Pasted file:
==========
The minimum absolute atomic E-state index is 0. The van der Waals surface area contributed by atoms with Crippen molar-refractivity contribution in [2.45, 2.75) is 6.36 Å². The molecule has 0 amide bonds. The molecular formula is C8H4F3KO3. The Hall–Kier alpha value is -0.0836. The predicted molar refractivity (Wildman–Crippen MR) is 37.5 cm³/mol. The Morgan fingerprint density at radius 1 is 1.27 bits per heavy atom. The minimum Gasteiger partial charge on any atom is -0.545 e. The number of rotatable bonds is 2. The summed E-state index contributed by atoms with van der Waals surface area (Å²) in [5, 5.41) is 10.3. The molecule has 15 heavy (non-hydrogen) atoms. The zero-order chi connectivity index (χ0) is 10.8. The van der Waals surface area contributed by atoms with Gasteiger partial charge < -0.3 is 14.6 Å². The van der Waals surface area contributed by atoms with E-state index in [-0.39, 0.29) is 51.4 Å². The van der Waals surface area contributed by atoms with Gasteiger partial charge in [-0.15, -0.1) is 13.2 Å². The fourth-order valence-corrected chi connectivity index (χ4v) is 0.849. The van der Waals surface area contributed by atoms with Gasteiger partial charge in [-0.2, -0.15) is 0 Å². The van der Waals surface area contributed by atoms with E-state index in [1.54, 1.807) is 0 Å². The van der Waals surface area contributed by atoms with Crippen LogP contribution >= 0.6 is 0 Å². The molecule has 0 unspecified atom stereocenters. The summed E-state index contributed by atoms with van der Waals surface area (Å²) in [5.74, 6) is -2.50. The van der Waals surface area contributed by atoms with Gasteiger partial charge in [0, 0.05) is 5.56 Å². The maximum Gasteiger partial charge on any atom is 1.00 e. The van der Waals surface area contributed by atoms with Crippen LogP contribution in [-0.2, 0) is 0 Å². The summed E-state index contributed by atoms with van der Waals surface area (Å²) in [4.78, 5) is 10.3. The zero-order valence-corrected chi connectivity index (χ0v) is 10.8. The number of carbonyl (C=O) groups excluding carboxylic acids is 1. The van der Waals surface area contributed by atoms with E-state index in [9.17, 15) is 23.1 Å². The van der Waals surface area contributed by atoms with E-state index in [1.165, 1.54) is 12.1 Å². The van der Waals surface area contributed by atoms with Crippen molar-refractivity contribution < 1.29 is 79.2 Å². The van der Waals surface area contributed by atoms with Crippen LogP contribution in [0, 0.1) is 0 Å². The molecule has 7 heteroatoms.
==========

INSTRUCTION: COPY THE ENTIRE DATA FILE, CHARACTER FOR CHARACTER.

The minimum absolute atomic E-state index is 0. The van der Waals surface area contributed by atoms with Crippen molar-refractivity contribution in [2.45, 2.75) is 6.36 Å². The molecule has 0 amide bonds. The molecular formula is C8H4F3KO3. The Hall–Kier alpha value is -0.0836. The predicted molar refractivity (Wildman–Crippen MR) is 37.5 cm³/mol. The Morgan fingerprint density at radius 1 is 1.27 bits per heavy atom. The minimum Gasteiger partial charge on any atom is -0.545 e. The number of rotatable bonds is 2. The summed E-state index contributed by atoms with van der Waals surface area (Å²) in [5, 5.41) is 10.3. The molecule has 15 heavy (non-hydrogen) atoms. The zero-order chi connectivity index (χ0) is 10.8. The van der Waals surface area contributed by atoms with Gasteiger partial charge < -0.3 is 14.6 Å². The van der Waals surface area contributed by atoms with E-state index in [-0.39, 0.29) is 51.4 Å². The van der Waals surface area contributed by atoms with Gasteiger partial charge in [-0.15, -0.1) is 13.2 Å². The fourth-order valence-corrected chi connectivity index (χ4v) is 0.849. The van der Waals surface area contributed by atoms with Gasteiger partial charge in [-0.2, -0.15) is 0 Å². The van der Waals surface area contributed by atoms with E-state index in [1.54, 1.807) is 0 Å². The van der Waals surface area contributed by atoms with Crippen LogP contribution >= 0.6 is 0 Å². The molecule has 0 unspecified atom stereocenters. The summed E-state index contributed by atoms with van der Waals surface area (Å²) in [5.74, 6) is -2.50. The van der Waals surface area contributed by atoms with Gasteiger partial charge in [0, 0.05) is 5.56 Å². The maximum Gasteiger partial charge on any atom is 1.00 e. The van der Waals surface area contributed by atoms with Crippen LogP contribution in [-0.2, 0) is 0 Å². The summed E-state index contributed by atoms with van der Waals surface area (Å²) in [4.78, 5) is 10.3. The zero-order valence-corrected chi connectivity index (χ0v) is 10.8. The number of carbonyl (C=O) groups excluding carboxylic acids is 1. The van der Waals surface area contributed by atoms with E-state index in [9.17, 15) is 23.1 Å². The van der Waals surface area contributed by atoms with E-state index in [1.165, 1.54) is 12.1 Å². The van der Waals surface area contributed by atoms with Crippen molar-refractivity contribution < 1.29 is 79.2 Å². The van der Waals surface area contributed by atoms with Crippen LogP contribution in [0, 0.1) is 0 Å². The molecule has 7 heteroatoms.